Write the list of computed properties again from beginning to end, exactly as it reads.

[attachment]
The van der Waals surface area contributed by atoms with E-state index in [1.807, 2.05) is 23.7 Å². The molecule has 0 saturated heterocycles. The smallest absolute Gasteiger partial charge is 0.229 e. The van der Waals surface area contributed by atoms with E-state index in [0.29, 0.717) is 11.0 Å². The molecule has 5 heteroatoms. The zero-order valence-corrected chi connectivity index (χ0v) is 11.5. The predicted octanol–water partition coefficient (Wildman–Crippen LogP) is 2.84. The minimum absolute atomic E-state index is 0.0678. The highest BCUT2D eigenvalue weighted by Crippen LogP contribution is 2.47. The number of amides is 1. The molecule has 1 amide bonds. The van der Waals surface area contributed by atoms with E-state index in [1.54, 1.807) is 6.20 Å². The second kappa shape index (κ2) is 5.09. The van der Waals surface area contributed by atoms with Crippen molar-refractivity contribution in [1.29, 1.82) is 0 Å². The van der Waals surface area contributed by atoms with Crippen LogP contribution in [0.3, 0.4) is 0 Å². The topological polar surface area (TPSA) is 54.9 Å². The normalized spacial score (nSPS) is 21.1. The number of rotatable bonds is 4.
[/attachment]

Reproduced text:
The van der Waals surface area contributed by atoms with E-state index in [1.807, 2.05) is 23.7 Å². The molecule has 0 saturated heterocycles. The smallest absolute Gasteiger partial charge is 0.229 e. The van der Waals surface area contributed by atoms with E-state index in [0.29, 0.717) is 11.0 Å². The molecule has 5 heteroatoms. The zero-order valence-corrected chi connectivity index (χ0v) is 11.5. The predicted octanol–water partition coefficient (Wildman–Crippen LogP) is 2.84. The minimum absolute atomic E-state index is 0.0678. The highest BCUT2D eigenvalue weighted by Crippen LogP contribution is 2.47. The number of amides is 1. The molecule has 1 amide bonds. The van der Waals surface area contributed by atoms with E-state index in [1.54, 1.807) is 6.20 Å². The second kappa shape index (κ2) is 5.09. The van der Waals surface area contributed by atoms with Crippen molar-refractivity contribution in [1.29, 1.82) is 0 Å². The van der Waals surface area contributed by atoms with Crippen LogP contribution in [0.3, 0.4) is 0 Å². The topological polar surface area (TPSA) is 54.9 Å². The normalized spacial score (nSPS) is 21.1. The number of rotatable bonds is 4.